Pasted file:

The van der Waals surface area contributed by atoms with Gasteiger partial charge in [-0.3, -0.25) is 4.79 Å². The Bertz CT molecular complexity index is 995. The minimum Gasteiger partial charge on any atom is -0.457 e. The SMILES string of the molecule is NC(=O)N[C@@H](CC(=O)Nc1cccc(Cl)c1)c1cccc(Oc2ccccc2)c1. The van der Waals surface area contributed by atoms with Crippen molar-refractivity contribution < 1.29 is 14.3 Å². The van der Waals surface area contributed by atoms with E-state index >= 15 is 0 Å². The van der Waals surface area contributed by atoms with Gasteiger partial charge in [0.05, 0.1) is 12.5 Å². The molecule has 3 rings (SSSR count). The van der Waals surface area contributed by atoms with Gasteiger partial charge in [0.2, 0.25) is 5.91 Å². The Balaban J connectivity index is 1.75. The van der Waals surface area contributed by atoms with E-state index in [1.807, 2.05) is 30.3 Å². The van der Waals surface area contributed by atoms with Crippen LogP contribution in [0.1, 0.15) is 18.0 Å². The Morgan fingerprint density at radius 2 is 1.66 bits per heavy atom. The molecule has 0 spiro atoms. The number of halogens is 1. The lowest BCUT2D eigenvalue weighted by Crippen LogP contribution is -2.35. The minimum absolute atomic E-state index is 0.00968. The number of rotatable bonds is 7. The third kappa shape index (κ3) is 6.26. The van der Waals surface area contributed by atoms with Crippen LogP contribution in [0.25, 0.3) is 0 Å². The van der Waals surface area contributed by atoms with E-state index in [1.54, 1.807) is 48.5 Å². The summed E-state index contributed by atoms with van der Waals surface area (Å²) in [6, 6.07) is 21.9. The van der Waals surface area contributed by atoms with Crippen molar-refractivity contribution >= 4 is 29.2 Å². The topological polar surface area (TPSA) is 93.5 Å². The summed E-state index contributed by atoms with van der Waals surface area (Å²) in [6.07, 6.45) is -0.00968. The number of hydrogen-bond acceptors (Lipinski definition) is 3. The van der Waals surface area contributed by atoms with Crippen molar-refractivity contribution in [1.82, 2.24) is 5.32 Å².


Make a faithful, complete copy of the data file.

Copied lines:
The van der Waals surface area contributed by atoms with Gasteiger partial charge in [-0.3, -0.25) is 4.79 Å². The Bertz CT molecular complexity index is 995. The minimum Gasteiger partial charge on any atom is -0.457 e. The SMILES string of the molecule is NC(=O)N[C@@H](CC(=O)Nc1cccc(Cl)c1)c1cccc(Oc2ccccc2)c1. The van der Waals surface area contributed by atoms with Crippen molar-refractivity contribution < 1.29 is 14.3 Å². The van der Waals surface area contributed by atoms with E-state index >= 15 is 0 Å². The van der Waals surface area contributed by atoms with Gasteiger partial charge in [0.05, 0.1) is 12.5 Å². The molecule has 3 rings (SSSR count). The van der Waals surface area contributed by atoms with Gasteiger partial charge in [0.2, 0.25) is 5.91 Å². The Balaban J connectivity index is 1.75. The van der Waals surface area contributed by atoms with E-state index in [1.807, 2.05) is 30.3 Å². The van der Waals surface area contributed by atoms with Crippen LogP contribution in [0.1, 0.15) is 18.0 Å². The Morgan fingerprint density at radius 2 is 1.66 bits per heavy atom. The molecule has 0 spiro atoms. The number of halogens is 1. The lowest BCUT2D eigenvalue weighted by Crippen LogP contribution is -2.35. The minimum absolute atomic E-state index is 0.00968. The number of rotatable bonds is 7. The third kappa shape index (κ3) is 6.26. The van der Waals surface area contributed by atoms with Crippen LogP contribution in [0.25, 0.3) is 0 Å². The van der Waals surface area contributed by atoms with E-state index in [1.54, 1.807) is 48.5 Å². The summed E-state index contributed by atoms with van der Waals surface area (Å²) in [6, 6.07) is 21.9. The van der Waals surface area contributed by atoms with Crippen molar-refractivity contribution >= 4 is 29.2 Å². The topological polar surface area (TPSA) is 93.5 Å². The summed E-state index contributed by atoms with van der Waals surface area (Å²) in [6.07, 6.45) is -0.00968. The number of hydrogen-bond acceptors (Lipinski definition) is 3. The van der Waals surface area contributed by atoms with Crippen molar-refractivity contribution in [1.82, 2.24) is 5.32 Å².